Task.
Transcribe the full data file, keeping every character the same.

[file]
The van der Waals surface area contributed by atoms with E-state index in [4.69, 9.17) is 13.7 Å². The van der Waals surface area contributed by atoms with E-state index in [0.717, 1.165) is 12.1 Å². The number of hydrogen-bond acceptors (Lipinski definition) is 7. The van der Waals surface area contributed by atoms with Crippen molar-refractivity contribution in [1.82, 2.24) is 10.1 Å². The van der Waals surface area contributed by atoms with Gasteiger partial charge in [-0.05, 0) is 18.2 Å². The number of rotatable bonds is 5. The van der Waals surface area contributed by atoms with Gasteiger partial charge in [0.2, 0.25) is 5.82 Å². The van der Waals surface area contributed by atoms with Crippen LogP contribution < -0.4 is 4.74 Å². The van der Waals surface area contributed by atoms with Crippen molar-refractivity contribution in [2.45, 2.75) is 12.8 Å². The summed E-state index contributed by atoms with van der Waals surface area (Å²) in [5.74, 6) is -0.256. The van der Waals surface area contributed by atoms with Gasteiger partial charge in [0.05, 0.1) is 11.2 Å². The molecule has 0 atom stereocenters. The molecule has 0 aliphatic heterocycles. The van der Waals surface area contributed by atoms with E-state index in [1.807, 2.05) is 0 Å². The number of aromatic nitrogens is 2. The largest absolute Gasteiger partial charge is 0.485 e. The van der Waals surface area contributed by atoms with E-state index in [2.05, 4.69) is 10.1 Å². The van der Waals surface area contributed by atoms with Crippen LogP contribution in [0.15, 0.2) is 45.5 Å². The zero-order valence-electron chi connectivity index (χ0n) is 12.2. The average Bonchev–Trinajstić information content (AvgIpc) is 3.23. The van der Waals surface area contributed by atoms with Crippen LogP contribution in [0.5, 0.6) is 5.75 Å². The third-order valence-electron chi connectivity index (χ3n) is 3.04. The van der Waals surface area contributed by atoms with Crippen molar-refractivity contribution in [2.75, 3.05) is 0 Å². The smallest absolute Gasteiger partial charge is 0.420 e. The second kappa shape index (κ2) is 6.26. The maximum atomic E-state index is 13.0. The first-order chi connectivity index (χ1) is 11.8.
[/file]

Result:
The van der Waals surface area contributed by atoms with E-state index in [4.69, 9.17) is 13.7 Å². The van der Waals surface area contributed by atoms with E-state index in [0.717, 1.165) is 12.1 Å². The number of hydrogen-bond acceptors (Lipinski definition) is 7. The van der Waals surface area contributed by atoms with Crippen molar-refractivity contribution in [1.82, 2.24) is 10.1 Å². The van der Waals surface area contributed by atoms with Gasteiger partial charge in [-0.05, 0) is 18.2 Å². The number of rotatable bonds is 5. The van der Waals surface area contributed by atoms with Gasteiger partial charge in [0.2, 0.25) is 5.82 Å². The van der Waals surface area contributed by atoms with Crippen LogP contribution < -0.4 is 4.74 Å². The van der Waals surface area contributed by atoms with Crippen molar-refractivity contribution in [2.45, 2.75) is 12.8 Å². The summed E-state index contributed by atoms with van der Waals surface area (Å²) in [5.74, 6) is -0.256. The van der Waals surface area contributed by atoms with Gasteiger partial charge in [0.05, 0.1) is 11.2 Å². The molecule has 0 atom stereocenters. The molecule has 0 aliphatic heterocycles. The van der Waals surface area contributed by atoms with E-state index in [1.807, 2.05) is 0 Å². The number of aromatic nitrogens is 2. The largest absolute Gasteiger partial charge is 0.485 e. The van der Waals surface area contributed by atoms with E-state index in [2.05, 4.69) is 10.1 Å². The van der Waals surface area contributed by atoms with Crippen LogP contribution in [0.15, 0.2) is 45.5 Å². The zero-order valence-electron chi connectivity index (χ0n) is 12.2. The average Bonchev–Trinajstić information content (AvgIpc) is 3.23. The van der Waals surface area contributed by atoms with Crippen LogP contribution in [0.5, 0.6) is 5.75 Å². The third-order valence-electron chi connectivity index (χ3n) is 3.04. The van der Waals surface area contributed by atoms with Crippen molar-refractivity contribution in [2.75, 3.05) is 0 Å². The smallest absolute Gasteiger partial charge is 0.420 e. The second kappa shape index (κ2) is 6.26. The maximum atomic E-state index is 13.0. The first-order chi connectivity index (χ1) is 11.8.